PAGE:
Uncle John knows pretty much everything—and if he doesn’t, he heads his massive research library, or puts one of his many associates on the case. So go ahead: In the comments below, ask Uncle John anything. (And if we answer your question sometime, we’ll send you a free book!)
Is white chocolate a form of chocolate? Or, is it this other thing that is sort of like chocolate in texture and creaminess (but not flavor, appearance, or myriad other things)? Or, is it just trying to jump on the bandwagon of chocolate, because everybody likes chocolate?
White chocolate is chocolate…and it isn’t. White chocolate is, well, white chocolate.
To learn about white chocolate, let’s look at how regular chocolate is made. Cocoa pods are harvested, and the cocoa beans inside are removed. Then they’re fermented, dried, and roasted. The beans are then de-shelled, revealing cocoa nibs. Then those nibs are ground into a paste, also known as chocolate liquor. Industrial equipment further separates the chocolate liquor into cocoa solids—used to make chocolate bars, or ground to make cocoa powder—as well as a creamy, white vegetable fat called cocoa butter.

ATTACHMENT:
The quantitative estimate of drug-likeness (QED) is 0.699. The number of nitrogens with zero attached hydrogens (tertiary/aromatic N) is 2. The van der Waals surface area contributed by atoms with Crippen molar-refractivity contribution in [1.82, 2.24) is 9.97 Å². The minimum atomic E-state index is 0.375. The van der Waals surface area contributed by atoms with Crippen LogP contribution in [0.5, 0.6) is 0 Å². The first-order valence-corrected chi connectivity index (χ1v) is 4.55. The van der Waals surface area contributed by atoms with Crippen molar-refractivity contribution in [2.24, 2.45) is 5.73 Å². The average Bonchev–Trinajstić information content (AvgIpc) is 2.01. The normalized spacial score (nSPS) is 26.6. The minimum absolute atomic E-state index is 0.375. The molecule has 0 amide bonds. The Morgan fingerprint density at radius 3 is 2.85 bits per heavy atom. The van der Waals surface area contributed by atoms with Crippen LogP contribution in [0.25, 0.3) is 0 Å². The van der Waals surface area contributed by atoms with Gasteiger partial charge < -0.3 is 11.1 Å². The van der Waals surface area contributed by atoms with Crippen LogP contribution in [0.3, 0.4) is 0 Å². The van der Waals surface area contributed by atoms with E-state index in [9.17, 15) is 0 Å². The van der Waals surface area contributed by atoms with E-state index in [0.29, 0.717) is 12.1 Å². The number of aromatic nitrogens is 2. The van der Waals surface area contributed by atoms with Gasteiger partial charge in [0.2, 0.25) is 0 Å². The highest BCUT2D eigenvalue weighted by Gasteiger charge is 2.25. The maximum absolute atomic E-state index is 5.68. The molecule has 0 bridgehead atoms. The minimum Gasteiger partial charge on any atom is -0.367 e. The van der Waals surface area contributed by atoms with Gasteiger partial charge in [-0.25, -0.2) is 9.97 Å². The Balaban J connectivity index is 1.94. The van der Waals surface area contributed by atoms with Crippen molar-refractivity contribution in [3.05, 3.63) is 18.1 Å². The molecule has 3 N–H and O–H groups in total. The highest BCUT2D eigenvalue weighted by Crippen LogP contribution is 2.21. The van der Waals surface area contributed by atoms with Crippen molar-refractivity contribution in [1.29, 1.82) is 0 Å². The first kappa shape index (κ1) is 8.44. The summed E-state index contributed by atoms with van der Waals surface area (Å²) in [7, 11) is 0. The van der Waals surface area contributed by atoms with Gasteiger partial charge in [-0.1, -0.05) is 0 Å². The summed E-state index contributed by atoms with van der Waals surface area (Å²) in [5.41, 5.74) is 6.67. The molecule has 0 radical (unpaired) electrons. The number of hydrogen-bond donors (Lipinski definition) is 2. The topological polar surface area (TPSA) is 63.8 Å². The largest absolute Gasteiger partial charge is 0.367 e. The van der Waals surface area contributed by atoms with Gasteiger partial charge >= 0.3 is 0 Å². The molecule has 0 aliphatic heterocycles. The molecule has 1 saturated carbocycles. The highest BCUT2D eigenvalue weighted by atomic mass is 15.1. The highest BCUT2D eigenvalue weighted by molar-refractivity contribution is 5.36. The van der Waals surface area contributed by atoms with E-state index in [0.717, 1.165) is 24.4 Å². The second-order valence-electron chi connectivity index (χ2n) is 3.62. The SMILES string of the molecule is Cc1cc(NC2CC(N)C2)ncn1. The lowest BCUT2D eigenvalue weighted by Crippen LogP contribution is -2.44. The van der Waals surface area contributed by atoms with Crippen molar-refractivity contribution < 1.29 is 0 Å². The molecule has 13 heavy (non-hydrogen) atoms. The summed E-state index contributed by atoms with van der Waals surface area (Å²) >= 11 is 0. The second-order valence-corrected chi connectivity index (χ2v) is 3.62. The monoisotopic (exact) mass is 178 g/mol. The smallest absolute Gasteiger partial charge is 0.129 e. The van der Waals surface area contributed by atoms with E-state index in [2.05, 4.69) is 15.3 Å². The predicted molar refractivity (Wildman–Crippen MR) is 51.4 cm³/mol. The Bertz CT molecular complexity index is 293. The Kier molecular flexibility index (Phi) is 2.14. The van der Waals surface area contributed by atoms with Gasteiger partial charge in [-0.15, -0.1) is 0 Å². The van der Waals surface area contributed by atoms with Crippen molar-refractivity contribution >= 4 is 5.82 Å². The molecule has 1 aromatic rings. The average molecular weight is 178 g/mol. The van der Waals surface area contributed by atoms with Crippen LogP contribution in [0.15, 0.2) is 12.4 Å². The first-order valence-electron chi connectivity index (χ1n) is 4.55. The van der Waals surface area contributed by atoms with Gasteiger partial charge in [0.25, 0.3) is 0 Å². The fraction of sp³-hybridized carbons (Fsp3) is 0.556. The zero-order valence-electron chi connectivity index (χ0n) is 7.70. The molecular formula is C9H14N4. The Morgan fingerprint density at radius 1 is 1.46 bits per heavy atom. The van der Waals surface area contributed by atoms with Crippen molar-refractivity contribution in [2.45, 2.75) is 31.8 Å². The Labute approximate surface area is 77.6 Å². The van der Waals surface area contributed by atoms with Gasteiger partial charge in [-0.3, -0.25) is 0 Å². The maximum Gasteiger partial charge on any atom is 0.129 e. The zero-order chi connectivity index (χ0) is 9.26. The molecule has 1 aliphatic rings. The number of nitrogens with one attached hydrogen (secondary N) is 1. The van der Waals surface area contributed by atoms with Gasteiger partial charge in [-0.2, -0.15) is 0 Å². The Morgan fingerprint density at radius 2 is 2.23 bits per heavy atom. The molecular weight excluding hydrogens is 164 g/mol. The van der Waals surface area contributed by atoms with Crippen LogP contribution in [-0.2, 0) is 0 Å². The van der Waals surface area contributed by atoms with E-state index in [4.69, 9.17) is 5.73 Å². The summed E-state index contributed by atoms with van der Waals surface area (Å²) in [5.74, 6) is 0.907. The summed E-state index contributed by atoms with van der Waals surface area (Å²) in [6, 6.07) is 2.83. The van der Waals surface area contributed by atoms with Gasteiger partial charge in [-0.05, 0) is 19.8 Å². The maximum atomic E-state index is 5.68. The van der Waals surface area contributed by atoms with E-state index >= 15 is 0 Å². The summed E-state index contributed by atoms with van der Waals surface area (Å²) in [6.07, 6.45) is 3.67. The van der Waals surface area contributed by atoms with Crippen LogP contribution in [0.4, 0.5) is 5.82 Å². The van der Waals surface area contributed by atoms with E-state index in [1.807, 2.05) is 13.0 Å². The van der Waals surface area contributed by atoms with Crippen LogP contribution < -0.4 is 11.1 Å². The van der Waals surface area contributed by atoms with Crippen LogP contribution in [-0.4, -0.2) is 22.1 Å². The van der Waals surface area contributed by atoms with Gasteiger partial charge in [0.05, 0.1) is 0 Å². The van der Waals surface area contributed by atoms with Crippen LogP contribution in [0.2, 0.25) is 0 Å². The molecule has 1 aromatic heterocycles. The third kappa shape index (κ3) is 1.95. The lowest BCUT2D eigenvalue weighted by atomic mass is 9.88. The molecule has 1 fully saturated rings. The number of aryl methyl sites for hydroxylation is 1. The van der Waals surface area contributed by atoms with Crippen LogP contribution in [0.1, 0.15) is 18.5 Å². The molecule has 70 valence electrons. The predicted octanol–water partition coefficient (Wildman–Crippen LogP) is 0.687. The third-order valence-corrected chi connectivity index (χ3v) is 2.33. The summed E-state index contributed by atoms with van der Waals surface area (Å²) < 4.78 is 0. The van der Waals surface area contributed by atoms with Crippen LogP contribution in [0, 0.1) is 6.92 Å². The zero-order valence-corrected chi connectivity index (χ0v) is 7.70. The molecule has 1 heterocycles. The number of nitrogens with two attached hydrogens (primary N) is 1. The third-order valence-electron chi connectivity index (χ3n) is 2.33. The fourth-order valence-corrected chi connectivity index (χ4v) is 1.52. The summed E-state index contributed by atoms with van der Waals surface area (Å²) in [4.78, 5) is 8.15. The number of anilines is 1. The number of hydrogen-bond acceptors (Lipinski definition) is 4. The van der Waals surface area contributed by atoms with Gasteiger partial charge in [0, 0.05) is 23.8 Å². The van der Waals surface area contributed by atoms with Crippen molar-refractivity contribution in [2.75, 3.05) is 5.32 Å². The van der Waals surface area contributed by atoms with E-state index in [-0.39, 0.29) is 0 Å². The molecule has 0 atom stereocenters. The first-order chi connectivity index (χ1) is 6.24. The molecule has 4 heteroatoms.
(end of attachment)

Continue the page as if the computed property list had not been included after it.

Cocoa butter is kind of gross tasting, although it smells pretty good, which is why it’s a common ingredient in cosmetics and skin care products. But it’s the main ingredient in white chocolate…so long as milk solids, milk fat, and lots of sugar and vanilla are added. In 2004, the FDA cracked down on subpar white chocolate by drawing up new rules for what chocolate producers can legally call “white chocolate.” Under federal white chocolate law, white chocolate must contain at least 20 percent cocoa butter, 14 percent milk solids, and a maximum of 55 percent sugar (or other sweeteners, such as high fructose corn syrup). Other legally allowed ingredients in white chocolate: vanilla, of course, and lecitin, a fatty acid that acts as an emulsifier, preventing all the ingredients from separating.